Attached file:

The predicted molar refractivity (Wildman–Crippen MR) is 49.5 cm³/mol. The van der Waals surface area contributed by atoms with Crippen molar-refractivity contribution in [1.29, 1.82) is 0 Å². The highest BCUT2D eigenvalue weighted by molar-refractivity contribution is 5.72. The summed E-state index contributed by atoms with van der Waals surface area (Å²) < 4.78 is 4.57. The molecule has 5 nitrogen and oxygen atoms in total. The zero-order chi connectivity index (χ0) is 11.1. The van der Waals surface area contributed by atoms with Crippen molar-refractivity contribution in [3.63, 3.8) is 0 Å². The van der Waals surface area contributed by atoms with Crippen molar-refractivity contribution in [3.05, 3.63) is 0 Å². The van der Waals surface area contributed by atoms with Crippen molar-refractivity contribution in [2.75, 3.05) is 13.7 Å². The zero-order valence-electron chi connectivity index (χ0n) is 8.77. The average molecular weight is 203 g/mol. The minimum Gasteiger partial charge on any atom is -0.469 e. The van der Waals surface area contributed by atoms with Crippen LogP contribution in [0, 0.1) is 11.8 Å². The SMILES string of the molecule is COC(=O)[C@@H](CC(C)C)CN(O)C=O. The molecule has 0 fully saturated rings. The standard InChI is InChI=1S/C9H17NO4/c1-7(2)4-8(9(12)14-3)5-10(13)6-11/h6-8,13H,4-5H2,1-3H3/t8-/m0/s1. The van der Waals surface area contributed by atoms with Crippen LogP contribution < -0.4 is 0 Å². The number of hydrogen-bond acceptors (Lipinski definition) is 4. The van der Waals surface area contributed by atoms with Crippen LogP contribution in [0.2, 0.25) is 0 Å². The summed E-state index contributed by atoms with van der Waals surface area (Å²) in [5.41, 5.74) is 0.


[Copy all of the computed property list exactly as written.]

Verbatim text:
The predicted molar refractivity (Wildman–Crippen MR) is 49.5 cm³/mol. The van der Waals surface area contributed by atoms with Crippen molar-refractivity contribution in [1.29, 1.82) is 0 Å². The highest BCUT2D eigenvalue weighted by molar-refractivity contribution is 5.72. The summed E-state index contributed by atoms with van der Waals surface area (Å²) < 4.78 is 4.57. The molecule has 5 nitrogen and oxygen atoms in total. The zero-order chi connectivity index (χ0) is 11.1. The van der Waals surface area contributed by atoms with Crippen molar-refractivity contribution in [3.63, 3.8) is 0 Å². The van der Waals surface area contributed by atoms with Crippen molar-refractivity contribution in [3.05, 3.63) is 0 Å². The van der Waals surface area contributed by atoms with Crippen molar-refractivity contribution in [2.75, 3.05) is 13.7 Å². The zero-order valence-electron chi connectivity index (χ0n) is 8.77. The average molecular weight is 203 g/mol. The minimum Gasteiger partial charge on any atom is -0.469 e. The van der Waals surface area contributed by atoms with Crippen LogP contribution in [0, 0.1) is 11.8 Å². The SMILES string of the molecule is COC(=O)[C@@H](CC(C)C)CN(O)C=O. The molecule has 0 fully saturated rings. The standard InChI is InChI=1S/C9H17NO4/c1-7(2)4-8(9(12)14-3)5-10(13)6-11/h6-8,13H,4-5H2,1-3H3/t8-/m0/s1. The van der Waals surface area contributed by atoms with Crippen LogP contribution < -0.4 is 0 Å². The number of hydrogen-bond acceptors (Lipinski definition) is 4. The van der Waals surface area contributed by atoms with Crippen LogP contribution in [0.2, 0.25) is 0 Å². The summed E-state index contributed by atoms with van der Waals surface area (Å²) in [5.41, 5.74) is 0.